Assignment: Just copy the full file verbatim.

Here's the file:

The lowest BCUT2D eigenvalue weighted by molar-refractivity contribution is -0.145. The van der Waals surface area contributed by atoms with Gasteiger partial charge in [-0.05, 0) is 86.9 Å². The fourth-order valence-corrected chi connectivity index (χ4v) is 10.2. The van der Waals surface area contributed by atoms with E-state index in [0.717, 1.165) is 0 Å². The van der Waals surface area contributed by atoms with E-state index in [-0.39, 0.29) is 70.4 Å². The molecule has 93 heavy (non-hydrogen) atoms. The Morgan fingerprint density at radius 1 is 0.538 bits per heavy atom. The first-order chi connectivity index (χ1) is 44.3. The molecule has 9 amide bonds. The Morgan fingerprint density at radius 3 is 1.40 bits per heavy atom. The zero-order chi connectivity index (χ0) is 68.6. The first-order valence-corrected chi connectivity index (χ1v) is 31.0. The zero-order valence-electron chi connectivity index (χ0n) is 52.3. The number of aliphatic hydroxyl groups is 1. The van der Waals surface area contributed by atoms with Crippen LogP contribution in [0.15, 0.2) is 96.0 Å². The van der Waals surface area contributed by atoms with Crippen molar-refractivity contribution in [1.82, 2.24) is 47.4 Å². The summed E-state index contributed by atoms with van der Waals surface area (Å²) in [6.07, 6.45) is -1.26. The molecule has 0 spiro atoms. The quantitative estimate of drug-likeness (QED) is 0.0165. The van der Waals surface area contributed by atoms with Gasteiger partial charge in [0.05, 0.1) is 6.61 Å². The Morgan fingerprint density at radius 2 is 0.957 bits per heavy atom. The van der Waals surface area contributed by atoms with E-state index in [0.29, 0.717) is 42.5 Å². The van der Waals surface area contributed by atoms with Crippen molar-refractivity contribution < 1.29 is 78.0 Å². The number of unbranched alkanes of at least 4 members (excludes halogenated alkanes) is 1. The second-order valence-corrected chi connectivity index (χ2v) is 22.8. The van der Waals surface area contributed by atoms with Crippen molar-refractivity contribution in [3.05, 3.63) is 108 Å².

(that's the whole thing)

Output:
The lowest BCUT2D eigenvalue weighted by molar-refractivity contribution is -0.145. The van der Waals surface area contributed by atoms with Gasteiger partial charge in [-0.05, 0) is 86.9 Å². The fourth-order valence-corrected chi connectivity index (χ4v) is 10.2. The van der Waals surface area contributed by atoms with E-state index in [0.717, 1.165) is 0 Å². The van der Waals surface area contributed by atoms with E-state index in [-0.39, 0.29) is 70.4 Å². The molecule has 93 heavy (non-hydrogen) atoms. The Morgan fingerprint density at radius 1 is 0.538 bits per heavy atom. The first-order chi connectivity index (χ1) is 44.3. The molecule has 9 amide bonds. The Morgan fingerprint density at radius 3 is 1.40 bits per heavy atom. The zero-order chi connectivity index (χ0) is 68.6. The first-order valence-corrected chi connectivity index (χ1v) is 31.0. The zero-order valence-electron chi connectivity index (χ0n) is 52.3. The number of aliphatic hydroxyl groups is 1. The van der Waals surface area contributed by atoms with Crippen LogP contribution in [0.15, 0.2) is 96.0 Å². The van der Waals surface area contributed by atoms with Crippen molar-refractivity contribution in [1.82, 2.24) is 47.4 Å². The summed E-state index contributed by atoms with van der Waals surface area (Å²) in [6.07, 6.45) is -1.26. The molecule has 0 spiro atoms. The quantitative estimate of drug-likeness (QED) is 0.0165. The van der Waals surface area contributed by atoms with Gasteiger partial charge in [0.05, 0.1) is 6.61 Å². The Morgan fingerprint density at radius 2 is 0.957 bits per heavy atom. The van der Waals surface area contributed by atoms with E-state index in [0.29, 0.717) is 42.5 Å². The van der Waals surface area contributed by atoms with Crippen molar-refractivity contribution < 1.29 is 78.0 Å². The number of unbranched alkanes of at least 4 members (excludes halogenated alkanes) is 1. The second-order valence-corrected chi connectivity index (χ2v) is 22.8. The van der Waals surface area contributed by atoms with Crippen molar-refractivity contribution in [3.05, 3.63) is 108 Å².